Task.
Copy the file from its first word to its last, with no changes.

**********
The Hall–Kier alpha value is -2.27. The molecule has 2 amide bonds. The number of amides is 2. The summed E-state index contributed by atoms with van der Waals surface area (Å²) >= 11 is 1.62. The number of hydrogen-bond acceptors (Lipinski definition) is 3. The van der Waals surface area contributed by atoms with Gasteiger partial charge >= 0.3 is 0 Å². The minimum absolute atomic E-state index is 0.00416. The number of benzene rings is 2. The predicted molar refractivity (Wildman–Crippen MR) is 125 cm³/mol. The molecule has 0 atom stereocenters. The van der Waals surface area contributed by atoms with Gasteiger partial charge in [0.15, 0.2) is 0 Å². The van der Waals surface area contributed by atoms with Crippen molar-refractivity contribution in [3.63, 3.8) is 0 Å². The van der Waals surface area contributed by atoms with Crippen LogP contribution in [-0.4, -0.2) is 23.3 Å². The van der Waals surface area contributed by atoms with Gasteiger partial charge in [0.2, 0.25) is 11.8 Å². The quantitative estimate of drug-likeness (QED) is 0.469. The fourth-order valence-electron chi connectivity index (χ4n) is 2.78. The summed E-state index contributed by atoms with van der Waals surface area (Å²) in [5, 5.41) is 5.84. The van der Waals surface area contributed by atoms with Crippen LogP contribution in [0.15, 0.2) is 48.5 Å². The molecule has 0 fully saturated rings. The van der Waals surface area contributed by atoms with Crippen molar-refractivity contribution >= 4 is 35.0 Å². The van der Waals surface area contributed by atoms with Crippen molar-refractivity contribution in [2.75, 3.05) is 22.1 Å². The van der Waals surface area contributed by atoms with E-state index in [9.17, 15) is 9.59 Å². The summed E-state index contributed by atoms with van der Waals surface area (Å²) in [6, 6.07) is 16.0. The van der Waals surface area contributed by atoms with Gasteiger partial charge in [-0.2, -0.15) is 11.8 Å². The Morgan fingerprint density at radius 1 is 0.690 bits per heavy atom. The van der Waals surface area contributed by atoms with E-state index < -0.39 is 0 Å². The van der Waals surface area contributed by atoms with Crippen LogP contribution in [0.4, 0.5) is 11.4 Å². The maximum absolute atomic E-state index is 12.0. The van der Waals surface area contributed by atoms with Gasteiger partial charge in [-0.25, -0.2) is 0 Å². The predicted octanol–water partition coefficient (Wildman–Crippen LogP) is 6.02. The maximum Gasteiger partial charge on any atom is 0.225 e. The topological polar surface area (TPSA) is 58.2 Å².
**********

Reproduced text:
The Hall–Kier alpha value is -2.27. The molecule has 2 amide bonds. The number of amides is 2. The summed E-state index contributed by atoms with van der Waals surface area (Å²) >= 11 is 1.62. The number of hydrogen-bond acceptors (Lipinski definition) is 3. The van der Waals surface area contributed by atoms with Gasteiger partial charge >= 0.3 is 0 Å². The minimum absolute atomic E-state index is 0.00416. The number of benzene rings is 2. The predicted molar refractivity (Wildman–Crippen MR) is 125 cm³/mol. The molecule has 0 atom stereocenters. The van der Waals surface area contributed by atoms with Gasteiger partial charge in [0.15, 0.2) is 0 Å². The van der Waals surface area contributed by atoms with Crippen molar-refractivity contribution in [3.63, 3.8) is 0 Å². The van der Waals surface area contributed by atoms with Crippen LogP contribution in [-0.4, -0.2) is 23.3 Å². The van der Waals surface area contributed by atoms with Gasteiger partial charge in [0.2, 0.25) is 11.8 Å². The quantitative estimate of drug-likeness (QED) is 0.469. The fourth-order valence-electron chi connectivity index (χ4n) is 2.78. The summed E-state index contributed by atoms with van der Waals surface area (Å²) in [5, 5.41) is 5.84. The van der Waals surface area contributed by atoms with Crippen LogP contribution in [0.15, 0.2) is 48.5 Å². The molecule has 0 fully saturated rings. The van der Waals surface area contributed by atoms with Crippen molar-refractivity contribution >= 4 is 35.0 Å². The van der Waals surface area contributed by atoms with Crippen molar-refractivity contribution in [2.75, 3.05) is 22.1 Å². The van der Waals surface area contributed by atoms with E-state index in [9.17, 15) is 9.59 Å². The summed E-state index contributed by atoms with van der Waals surface area (Å²) in [6, 6.07) is 16.0. The van der Waals surface area contributed by atoms with Gasteiger partial charge in [-0.2, -0.15) is 11.8 Å². The Morgan fingerprint density at radius 1 is 0.690 bits per heavy atom. The van der Waals surface area contributed by atoms with E-state index < -0.39 is 0 Å². The van der Waals surface area contributed by atoms with Crippen LogP contribution in [0.4, 0.5) is 11.4 Å². The maximum absolute atomic E-state index is 12.0. The van der Waals surface area contributed by atoms with Gasteiger partial charge in [-0.25, -0.2) is 0 Å². The predicted octanol–water partition coefficient (Wildman–Crippen LogP) is 6.02. The maximum Gasteiger partial charge on any atom is 0.225 e. The topological polar surface area (TPSA) is 58.2 Å².